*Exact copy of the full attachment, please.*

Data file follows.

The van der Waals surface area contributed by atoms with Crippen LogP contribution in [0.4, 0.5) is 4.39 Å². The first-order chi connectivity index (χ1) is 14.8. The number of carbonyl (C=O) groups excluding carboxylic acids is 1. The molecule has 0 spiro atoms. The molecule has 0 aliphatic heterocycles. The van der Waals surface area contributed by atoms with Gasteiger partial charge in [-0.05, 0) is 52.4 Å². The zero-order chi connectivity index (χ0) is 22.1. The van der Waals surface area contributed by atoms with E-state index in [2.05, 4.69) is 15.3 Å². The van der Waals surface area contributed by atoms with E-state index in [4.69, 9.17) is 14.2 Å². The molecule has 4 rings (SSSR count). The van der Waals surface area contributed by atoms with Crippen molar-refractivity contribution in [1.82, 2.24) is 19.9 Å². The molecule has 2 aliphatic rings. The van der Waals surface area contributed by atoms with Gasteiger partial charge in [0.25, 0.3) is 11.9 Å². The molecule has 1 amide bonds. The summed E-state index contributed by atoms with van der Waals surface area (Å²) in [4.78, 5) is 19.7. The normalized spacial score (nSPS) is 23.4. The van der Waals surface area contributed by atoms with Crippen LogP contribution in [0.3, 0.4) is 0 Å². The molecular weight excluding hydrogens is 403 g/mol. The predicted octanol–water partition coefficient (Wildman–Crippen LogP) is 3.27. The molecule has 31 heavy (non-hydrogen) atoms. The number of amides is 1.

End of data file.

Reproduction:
The van der Waals surface area contributed by atoms with Crippen LogP contribution in [0.4, 0.5) is 4.39 Å². The first-order chi connectivity index (χ1) is 14.8. The number of carbonyl (C=O) groups excluding carboxylic acids is 1. The molecule has 0 spiro atoms. The molecule has 0 aliphatic heterocycles. The van der Waals surface area contributed by atoms with Gasteiger partial charge in [-0.05, 0) is 52.4 Å². The zero-order chi connectivity index (χ0) is 22.1. The van der Waals surface area contributed by atoms with E-state index in [2.05, 4.69) is 15.3 Å². The van der Waals surface area contributed by atoms with E-state index in [4.69, 9.17) is 14.2 Å². The molecule has 4 rings (SSSR count). The van der Waals surface area contributed by atoms with Crippen molar-refractivity contribution in [1.82, 2.24) is 19.9 Å². The molecule has 2 aliphatic rings. The van der Waals surface area contributed by atoms with Gasteiger partial charge in [0.25, 0.3) is 11.9 Å². The molecule has 1 amide bonds. The summed E-state index contributed by atoms with van der Waals surface area (Å²) in [4.78, 5) is 19.7. The normalized spacial score (nSPS) is 23.4. The van der Waals surface area contributed by atoms with Crippen LogP contribution in [0.3, 0.4) is 0 Å². The molecular weight excluding hydrogens is 403 g/mol. The predicted octanol–water partition coefficient (Wildman–Crippen LogP) is 3.27. The molecule has 31 heavy (non-hydrogen) atoms. The number of amides is 1.